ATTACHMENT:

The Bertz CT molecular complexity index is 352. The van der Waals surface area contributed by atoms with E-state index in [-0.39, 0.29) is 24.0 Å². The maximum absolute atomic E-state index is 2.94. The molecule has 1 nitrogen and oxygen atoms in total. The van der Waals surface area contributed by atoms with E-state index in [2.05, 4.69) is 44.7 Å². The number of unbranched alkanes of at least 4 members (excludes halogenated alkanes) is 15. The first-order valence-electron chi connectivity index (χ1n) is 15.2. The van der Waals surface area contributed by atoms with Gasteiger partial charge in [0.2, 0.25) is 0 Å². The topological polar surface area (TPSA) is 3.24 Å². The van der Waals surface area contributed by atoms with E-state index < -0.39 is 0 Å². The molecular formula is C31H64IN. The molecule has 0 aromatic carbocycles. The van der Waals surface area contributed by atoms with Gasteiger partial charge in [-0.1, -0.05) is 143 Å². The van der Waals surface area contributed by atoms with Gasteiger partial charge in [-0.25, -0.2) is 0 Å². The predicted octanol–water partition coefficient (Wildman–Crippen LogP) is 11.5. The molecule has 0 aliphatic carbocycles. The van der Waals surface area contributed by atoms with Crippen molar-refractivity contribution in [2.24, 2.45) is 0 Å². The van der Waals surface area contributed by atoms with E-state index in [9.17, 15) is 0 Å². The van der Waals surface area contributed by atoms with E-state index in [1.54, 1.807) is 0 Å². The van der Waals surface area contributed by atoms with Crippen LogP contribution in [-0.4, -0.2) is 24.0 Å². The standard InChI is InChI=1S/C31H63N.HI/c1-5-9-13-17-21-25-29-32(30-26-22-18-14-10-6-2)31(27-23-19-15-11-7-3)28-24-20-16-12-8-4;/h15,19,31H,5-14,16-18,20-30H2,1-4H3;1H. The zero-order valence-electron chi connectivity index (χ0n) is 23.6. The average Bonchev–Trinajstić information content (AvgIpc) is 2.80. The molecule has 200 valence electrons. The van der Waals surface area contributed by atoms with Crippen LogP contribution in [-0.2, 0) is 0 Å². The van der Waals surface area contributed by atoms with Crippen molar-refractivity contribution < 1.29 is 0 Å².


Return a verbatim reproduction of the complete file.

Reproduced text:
The Bertz CT molecular complexity index is 352. The van der Waals surface area contributed by atoms with E-state index in [-0.39, 0.29) is 24.0 Å². The maximum absolute atomic E-state index is 2.94. The molecule has 1 nitrogen and oxygen atoms in total. The van der Waals surface area contributed by atoms with E-state index in [2.05, 4.69) is 44.7 Å². The number of unbranched alkanes of at least 4 members (excludes halogenated alkanes) is 15. The first-order valence-electron chi connectivity index (χ1n) is 15.2. The van der Waals surface area contributed by atoms with Gasteiger partial charge in [0.2, 0.25) is 0 Å². The topological polar surface area (TPSA) is 3.24 Å². The van der Waals surface area contributed by atoms with E-state index < -0.39 is 0 Å². The molecular formula is C31H64IN. The molecule has 0 aromatic carbocycles. The van der Waals surface area contributed by atoms with Gasteiger partial charge in [-0.1, -0.05) is 143 Å². The van der Waals surface area contributed by atoms with Gasteiger partial charge in [-0.25, -0.2) is 0 Å². The predicted octanol–water partition coefficient (Wildman–Crippen LogP) is 11.5. The molecule has 0 aliphatic carbocycles. The van der Waals surface area contributed by atoms with Crippen molar-refractivity contribution in [2.24, 2.45) is 0 Å². The van der Waals surface area contributed by atoms with E-state index in [9.17, 15) is 0 Å². The van der Waals surface area contributed by atoms with E-state index in [1.54, 1.807) is 0 Å². The van der Waals surface area contributed by atoms with Crippen LogP contribution in [-0.4, -0.2) is 24.0 Å². The standard InChI is InChI=1S/C31H63N.HI/c1-5-9-13-17-21-25-29-32(30-26-22-18-14-10-6-2)31(27-23-19-15-11-7-3)28-24-20-16-12-8-4;/h15,19,31H,5-14,16-18,20-30H2,1-4H3;1H. The zero-order valence-electron chi connectivity index (χ0n) is 23.6. The average Bonchev–Trinajstić information content (AvgIpc) is 2.80. The molecule has 200 valence electrons. The van der Waals surface area contributed by atoms with Crippen LogP contribution in [-0.2, 0) is 0 Å². The van der Waals surface area contributed by atoms with Crippen molar-refractivity contribution < 1.29 is 0 Å².